"When dawn spreads its paintbrush on the plain, spilling purple... ," Songs of the Pioneers song from TV show "Wagon Train." Dawn on the mythic Santa Fe Trail, New Mexico, looking toward Raton from Cimarron. -- Clarkphoto. A curmudgeon's old-fashioned newspaper column, cross-breeding metaphors and journalism and art, for readers in 150 countries.

Tuesday, March 20, 2012

My kind of roads

I hate lines of traffic, and stop lights, and Interstates, and straight, narrow subdivision streets and all city streets jammed with cars and trucks, and commuting. You almost can't breathe in Edmond and big cities. You forget nature and your senses and life, ruled by time and trivia.
     So my journey to the tip of the Oklahoma Panhandle this spring break was a journey to being alone, to hearing wind and meadowlarks, to hiking to the top of Black Mesa, to  open spaces and stories and imagination. It's a 350 + mile trip to Cimarron County, and the farther west you get, the better--fewer people, less traffic, wider skies, dryer landscapes and wider skies. County seat Boise City is closer to Santa Fe and Denver than OKC and Black Mesa and Kenton is another 40 miles. Some road signs out there made me realize I have some favorite kinds of roads. They match my personality, my temperament, my spirit.
     Probably the best are those with lots of curvy warning signs. They hint at adventure, something undiscovered, perhaps danger, and make you slow down to wonder what's ahead. And there's something around every bend, just like in life..something new, something interesting, something exciting, or boring or disappointing or who knows....
But there are straight roads I like too. Like those that remind me of the old song, "Look down, look down that lonesome road...." There are a lot of those out there, and I most like the dirt and gravel ones undulating over the hills. "What's ahead, what's ahead," I hear the whispers in my mind.
   What will I find, what will I see, who was here first, why is there a road here? Questions galore...and finally, my citified mind takes control and I think, "Turn around, you're wasting time." Such an obscenity, and affront to creativity, to discovery, to exploration, to change that breaks the rules of modern society.
   But it takes over, and I do, seeking other roads, other possibilities, rather than what is over the next hill. Wouldn't you really want to know?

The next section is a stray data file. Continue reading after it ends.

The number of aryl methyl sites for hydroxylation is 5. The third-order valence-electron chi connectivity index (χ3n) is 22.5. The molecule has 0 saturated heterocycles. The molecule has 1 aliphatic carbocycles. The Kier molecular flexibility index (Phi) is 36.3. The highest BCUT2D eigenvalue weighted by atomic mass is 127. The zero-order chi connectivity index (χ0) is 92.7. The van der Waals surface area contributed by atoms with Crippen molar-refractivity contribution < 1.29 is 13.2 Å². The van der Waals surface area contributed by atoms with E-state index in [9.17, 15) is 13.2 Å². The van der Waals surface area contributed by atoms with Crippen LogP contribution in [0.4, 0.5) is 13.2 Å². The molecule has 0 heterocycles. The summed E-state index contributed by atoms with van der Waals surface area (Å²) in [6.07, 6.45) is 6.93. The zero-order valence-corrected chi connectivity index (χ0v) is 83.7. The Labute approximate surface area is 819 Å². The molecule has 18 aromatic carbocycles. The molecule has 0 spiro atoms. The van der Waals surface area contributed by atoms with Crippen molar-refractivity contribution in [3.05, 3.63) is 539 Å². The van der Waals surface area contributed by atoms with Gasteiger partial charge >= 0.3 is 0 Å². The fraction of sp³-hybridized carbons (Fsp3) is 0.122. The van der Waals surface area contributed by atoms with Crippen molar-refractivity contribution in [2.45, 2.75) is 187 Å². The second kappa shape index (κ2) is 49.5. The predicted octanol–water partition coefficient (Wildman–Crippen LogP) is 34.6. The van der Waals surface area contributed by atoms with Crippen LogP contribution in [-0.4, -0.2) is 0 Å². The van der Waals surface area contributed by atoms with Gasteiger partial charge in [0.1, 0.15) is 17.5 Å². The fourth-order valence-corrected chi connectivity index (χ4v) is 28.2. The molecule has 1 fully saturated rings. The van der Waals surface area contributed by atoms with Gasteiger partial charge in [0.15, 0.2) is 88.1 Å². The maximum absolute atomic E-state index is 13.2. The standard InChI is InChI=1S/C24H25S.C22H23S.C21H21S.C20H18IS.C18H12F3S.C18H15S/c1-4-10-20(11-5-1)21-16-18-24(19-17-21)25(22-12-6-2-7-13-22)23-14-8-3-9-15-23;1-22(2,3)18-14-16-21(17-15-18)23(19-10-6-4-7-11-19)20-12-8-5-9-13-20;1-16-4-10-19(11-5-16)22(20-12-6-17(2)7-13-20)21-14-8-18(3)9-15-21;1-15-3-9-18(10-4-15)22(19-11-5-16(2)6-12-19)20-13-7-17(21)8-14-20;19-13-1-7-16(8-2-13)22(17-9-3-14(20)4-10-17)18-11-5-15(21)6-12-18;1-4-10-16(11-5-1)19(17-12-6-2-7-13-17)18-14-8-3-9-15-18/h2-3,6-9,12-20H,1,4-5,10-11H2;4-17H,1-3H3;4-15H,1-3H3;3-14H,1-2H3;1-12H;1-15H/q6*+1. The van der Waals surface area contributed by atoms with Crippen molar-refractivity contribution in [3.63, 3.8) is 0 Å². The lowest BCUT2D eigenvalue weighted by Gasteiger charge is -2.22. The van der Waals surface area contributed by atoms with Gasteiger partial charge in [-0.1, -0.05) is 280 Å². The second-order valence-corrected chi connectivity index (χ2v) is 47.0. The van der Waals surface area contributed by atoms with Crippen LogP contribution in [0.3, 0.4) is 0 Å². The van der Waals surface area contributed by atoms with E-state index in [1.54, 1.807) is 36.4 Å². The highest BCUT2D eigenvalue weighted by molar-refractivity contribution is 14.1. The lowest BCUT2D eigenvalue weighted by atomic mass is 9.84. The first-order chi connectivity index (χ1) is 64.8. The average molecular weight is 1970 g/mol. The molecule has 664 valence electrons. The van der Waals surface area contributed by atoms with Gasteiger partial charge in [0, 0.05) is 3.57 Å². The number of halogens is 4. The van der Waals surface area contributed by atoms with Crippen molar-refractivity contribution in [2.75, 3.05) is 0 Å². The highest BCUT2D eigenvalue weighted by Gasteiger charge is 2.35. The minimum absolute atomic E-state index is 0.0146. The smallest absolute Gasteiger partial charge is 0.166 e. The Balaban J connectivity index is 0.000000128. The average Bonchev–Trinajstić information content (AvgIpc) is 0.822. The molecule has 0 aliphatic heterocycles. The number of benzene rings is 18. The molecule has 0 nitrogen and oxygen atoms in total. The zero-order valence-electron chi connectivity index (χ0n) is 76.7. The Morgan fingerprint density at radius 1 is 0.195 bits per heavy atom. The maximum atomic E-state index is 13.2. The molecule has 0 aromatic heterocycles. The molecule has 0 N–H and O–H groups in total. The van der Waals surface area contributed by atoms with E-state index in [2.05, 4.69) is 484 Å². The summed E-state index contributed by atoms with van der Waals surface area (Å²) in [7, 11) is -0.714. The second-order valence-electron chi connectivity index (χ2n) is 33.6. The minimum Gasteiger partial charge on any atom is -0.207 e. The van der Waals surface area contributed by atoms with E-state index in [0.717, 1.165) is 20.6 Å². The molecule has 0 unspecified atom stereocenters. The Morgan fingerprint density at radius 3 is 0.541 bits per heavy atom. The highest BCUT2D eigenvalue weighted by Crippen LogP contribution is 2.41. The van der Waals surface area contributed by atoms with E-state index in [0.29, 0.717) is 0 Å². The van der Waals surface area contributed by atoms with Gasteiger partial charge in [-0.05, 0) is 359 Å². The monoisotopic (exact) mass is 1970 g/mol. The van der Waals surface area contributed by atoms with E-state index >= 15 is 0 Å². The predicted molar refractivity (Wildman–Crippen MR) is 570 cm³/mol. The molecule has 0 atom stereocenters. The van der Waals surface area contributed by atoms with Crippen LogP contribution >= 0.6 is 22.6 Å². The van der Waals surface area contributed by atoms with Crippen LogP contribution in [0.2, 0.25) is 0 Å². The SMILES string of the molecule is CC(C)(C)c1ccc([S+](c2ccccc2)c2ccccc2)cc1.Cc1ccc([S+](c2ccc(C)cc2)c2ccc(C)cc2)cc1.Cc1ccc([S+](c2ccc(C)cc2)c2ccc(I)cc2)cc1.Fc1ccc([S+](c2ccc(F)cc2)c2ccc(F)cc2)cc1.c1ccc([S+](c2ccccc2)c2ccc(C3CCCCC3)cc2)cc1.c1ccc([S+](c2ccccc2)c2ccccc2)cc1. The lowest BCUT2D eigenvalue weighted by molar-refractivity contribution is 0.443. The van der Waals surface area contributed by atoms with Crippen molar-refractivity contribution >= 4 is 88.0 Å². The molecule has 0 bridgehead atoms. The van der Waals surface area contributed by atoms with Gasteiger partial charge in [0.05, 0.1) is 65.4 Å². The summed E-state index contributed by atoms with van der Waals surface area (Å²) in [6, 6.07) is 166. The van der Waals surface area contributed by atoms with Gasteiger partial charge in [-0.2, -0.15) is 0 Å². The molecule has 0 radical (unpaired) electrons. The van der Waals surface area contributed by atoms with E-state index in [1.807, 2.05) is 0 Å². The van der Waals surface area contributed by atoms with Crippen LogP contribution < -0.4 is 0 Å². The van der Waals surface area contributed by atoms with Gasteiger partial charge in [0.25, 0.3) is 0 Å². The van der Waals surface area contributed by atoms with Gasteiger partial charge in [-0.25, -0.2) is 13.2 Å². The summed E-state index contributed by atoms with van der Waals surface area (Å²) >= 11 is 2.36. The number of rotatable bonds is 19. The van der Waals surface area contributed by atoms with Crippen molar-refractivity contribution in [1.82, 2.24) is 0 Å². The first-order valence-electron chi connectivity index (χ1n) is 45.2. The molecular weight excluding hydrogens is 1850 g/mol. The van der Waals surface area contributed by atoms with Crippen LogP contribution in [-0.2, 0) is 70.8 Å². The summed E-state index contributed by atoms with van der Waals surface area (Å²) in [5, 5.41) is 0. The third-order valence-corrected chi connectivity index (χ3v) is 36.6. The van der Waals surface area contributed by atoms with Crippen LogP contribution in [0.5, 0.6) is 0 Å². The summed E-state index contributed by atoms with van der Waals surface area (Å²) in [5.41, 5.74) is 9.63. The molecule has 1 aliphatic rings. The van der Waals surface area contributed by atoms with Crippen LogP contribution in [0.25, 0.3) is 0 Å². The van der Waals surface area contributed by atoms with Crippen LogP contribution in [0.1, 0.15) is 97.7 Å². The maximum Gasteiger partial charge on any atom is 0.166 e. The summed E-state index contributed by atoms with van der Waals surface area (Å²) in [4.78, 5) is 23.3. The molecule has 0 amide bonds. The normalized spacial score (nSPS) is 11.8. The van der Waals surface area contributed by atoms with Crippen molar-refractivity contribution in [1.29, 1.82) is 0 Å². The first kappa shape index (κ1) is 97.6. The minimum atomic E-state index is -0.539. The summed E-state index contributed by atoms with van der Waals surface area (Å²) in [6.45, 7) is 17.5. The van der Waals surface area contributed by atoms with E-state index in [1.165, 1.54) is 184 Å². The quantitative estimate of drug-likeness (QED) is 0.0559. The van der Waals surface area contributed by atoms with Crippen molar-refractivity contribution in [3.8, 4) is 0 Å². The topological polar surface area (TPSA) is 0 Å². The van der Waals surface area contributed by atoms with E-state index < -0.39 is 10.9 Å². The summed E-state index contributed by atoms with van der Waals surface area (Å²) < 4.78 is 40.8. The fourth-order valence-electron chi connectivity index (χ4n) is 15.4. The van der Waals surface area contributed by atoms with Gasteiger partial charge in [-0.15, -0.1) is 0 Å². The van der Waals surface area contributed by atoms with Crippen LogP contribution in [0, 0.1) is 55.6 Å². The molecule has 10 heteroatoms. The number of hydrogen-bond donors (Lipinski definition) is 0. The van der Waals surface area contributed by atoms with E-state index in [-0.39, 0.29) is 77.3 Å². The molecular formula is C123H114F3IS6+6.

But I also like straight, paved roads--other than the one from Fort Sumpter to Vaughn, N.M., which is 70 plus mind-numbing straight miles that you dare not speed on, and which can hypnotize you. Instead, I like the ones where there is no traffic, no cops, no population--the "Blue Highways" of William Least Heat Moon. There are those out here in the Oklahoma Panhandle aptly named "No Man's Land." A car, or more likely, a pickup truck, in 40 miles is heavy traffic. The roads, like the one at the top of this blog title, or others, are where you look down in the early morning and for some reason the speedometer shows 80 or 90 or 100 mph--or slow down and stop in the middle of the road to take a photo of an old windmill, gate or abandoned house--and nobody cares or knows, as you speed along with your thoughts.
There are others, roads not taken. And you wonder where they lead.
But there's another road out here that fires my imagination also. This is where the Santa Fe Trail's (the 1800 international interstate from Missouri to Santa Fe) Cimarron Cutoff bypassed the Rocky Mountains at Raton Pass, and followed the mostly dry Cimarron River southwest, across what is now the tip end of the Oklahoma Panhandle, and entered what was then the Republic of Mexico, heading for the landmark Rabbit Ear Peak north of where Clayton N.M.is now.  It avoided the mountains but risked drought and the Comanches, from the 1830s for almost 50 years.   
A D.A. R. and historical marker marks the spot where it crossed  the current north-south pavement  showing the landscape heading southwest. I couldn't help but wonder if 150 years from now some historical marker would point out where our Interstates once were. No wonder I like the back roads.


1 comment:

  1. Well said,
    When I built andoperated pipelines in Oklahoma, Texas, Louisiana, Arkansas, and Mississippi I always took the blue roads.

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